Dear, Brian

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Brian Dear

Brian Dear

Clubs played for: West Ham United, Brighton, Fulham, Millwall, West Ham United. (1962-1970).

Born: 1943

Birthplace: London

Died:

Position: Striker

Biography: Had few opportunities during his time at West Ham due to the Peters/Hurst duet, but still managed to score a goal every other game during his six year stay at Upton Park. Became assistant club steward at the Freemasons hall in Southend and later joined Southend United as catering manager. He is a Freeman of the City of London. (Once scored five goals in a 20 minutes against WBA in 1965)

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Dear, Brian Brian Dear presented league winners medals playing at shad well park floodlight football. This was in the mid sixties... I can't remember our team's name but our manager was Mr Ramsey......anyway, thanks again for taking the time Mr Dear.
20-04-19 Andy Garrick

Dear, Brian Brian Dear was a proven goalscorer played at Wembley 1965 in European Cup Winners Cup Final. But come to Millwall after a spell at Fulham but it never worked out for him at the den


Dear, Brian hi brian i remember you running the bar at southend airport back in the late 70s about 78 or 79 you went on to take over the hope hotel on southend seafront are you still living in southend


Dear, Brian I was there when you scored 5 goals against West Brom in 1965. Do you remember the crowd singing 'Oh Dear what can the matter be'


Dear, Brian He was top goal scorer for West Ham in the 1964/5 European Cup winners Cup winning campaign. Ironically Geoff Hurst failed to score in that competition. At his best,Brian was a top striker but he fell out with manager Ron Greenwood after the infamous 'Blackpool night club incident' when five individuals including Bobby Moore had a late night out against club rules. Brian soon left the club,but he is fondly remembered as a true club legend by fans who witnessed the great days of the sixties.


Dear, Brian Strangely, I met Brian at the West Ham Vs Palace game on Tuesday 30/1/18 and told him my story. In the late 60's I played for a Stratford, East London team named Phoenix City. One of our players, Brian (Tubby) Williams I think, knew one of the West Ham players and we played a 16 a side game against some of my heroes including Brian, Alan Sealey, Harry (there is only one), Frank Lampard Senior (approx 19 years old), Ronnie Boyce, Roger Cross, Anton Otalokowski, Jimmie Lindsay, Bobby Ferguson and others. Johnny Sissons watched from the touchline. Back to the story. The Goals were green painted wood and were set back a couple of feet. Brian took a corner and I took my usual Right Back place on the near post, the ball came in and I headed it away and fell to the ground, very pleased with myself saving a certain goal, to be told that Stag's shot had knocked me over and had hit the wooden goal. That was the accuracy and pace he hit the ball. On Tuesday, Brian didn't remember it but I have told many people about it. Brian didn't play as many games as he perhaps should have done, but we the crowd loved him. It was great to see him in person and he was a real "gent". I would have loved to chat more, especially about his very good mate "Sir Bobby". I am sorry if I have gone on, it is gift of the old, and West Ham will always get me talking. God Bless Em.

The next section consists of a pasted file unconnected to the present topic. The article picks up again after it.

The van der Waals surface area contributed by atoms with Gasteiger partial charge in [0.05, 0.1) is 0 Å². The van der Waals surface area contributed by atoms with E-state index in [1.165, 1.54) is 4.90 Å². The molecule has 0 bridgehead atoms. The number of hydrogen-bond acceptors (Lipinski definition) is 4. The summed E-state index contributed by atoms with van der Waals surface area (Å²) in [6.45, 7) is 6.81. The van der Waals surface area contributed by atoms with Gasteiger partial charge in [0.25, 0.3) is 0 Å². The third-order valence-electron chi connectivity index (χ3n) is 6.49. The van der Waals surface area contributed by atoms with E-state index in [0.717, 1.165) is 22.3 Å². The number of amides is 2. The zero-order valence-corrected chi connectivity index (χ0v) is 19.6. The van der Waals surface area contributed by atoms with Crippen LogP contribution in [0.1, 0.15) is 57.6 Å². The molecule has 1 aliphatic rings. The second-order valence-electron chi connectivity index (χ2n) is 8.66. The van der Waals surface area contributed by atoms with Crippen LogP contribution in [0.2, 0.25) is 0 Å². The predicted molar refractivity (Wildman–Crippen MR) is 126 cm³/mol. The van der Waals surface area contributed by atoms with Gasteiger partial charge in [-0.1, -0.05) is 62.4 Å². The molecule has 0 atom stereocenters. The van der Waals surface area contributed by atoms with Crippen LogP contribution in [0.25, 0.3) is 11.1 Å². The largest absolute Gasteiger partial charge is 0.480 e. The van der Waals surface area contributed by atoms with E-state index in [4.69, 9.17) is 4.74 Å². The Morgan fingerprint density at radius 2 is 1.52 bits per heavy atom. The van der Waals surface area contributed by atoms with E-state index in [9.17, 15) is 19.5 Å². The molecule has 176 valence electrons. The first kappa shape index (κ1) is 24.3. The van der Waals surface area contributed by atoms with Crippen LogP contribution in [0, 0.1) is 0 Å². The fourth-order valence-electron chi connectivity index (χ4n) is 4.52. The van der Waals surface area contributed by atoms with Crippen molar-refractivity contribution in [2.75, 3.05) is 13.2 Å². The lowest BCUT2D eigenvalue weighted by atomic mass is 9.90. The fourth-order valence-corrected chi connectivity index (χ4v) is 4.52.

Dave Prudames

DEAR, Brian Hi Brian. My uncle David Jones tells a story from the '60's about the time Bobby Moore asked if he could get him a ticket for the Man Utd v Benfica European cup final at Wembley May '68. It goes like this... Uncle Dave had been nominated to get tickets from the WHU ticket office for every England game and other prestigeous games in Wembley Stadium. The word got around and, one day, as he was standing outside the Boleyn ground chatting to Brian Dear and a couple of friends, up walks Sir Bobby Moore asked Dave if he could get him a ticket for the upcoming Benfica final. Feeling a bit awkward, Dave said "sorry Bobby but it'd be more than my life's worth to give away one of my mates tickets, they'd skin me alive!" Of course Bobby wasn't without a seat for the game, it was just a bit of leg pulling in those days, but the story soon became a legend. Brian Dear and some of the other West Ham players used to use a barbers called 'Colins' in East Ham. One day Dave was in there waiting to get his haircut and who walks in? None other than Brian Dear who begins to bow in front of Uncle Dave and declares.."bow to this man, he is the only man I know to say no to royalty". He was of course referring to the now legendary Bobby Moore ticket refusal!! Dave Jones is 86 now and has sadly just been diagnosed with dementia (although still as sharp as a razor!). I would gladly sponsor a meeting to get Dave and Brian together to swap the story over a pint somewhere in the Southend area. So if you read this Brian and you can spare an hour or two then you would be making one of the east ends biggest characters a very happy man! Steve.
Stephen Jones

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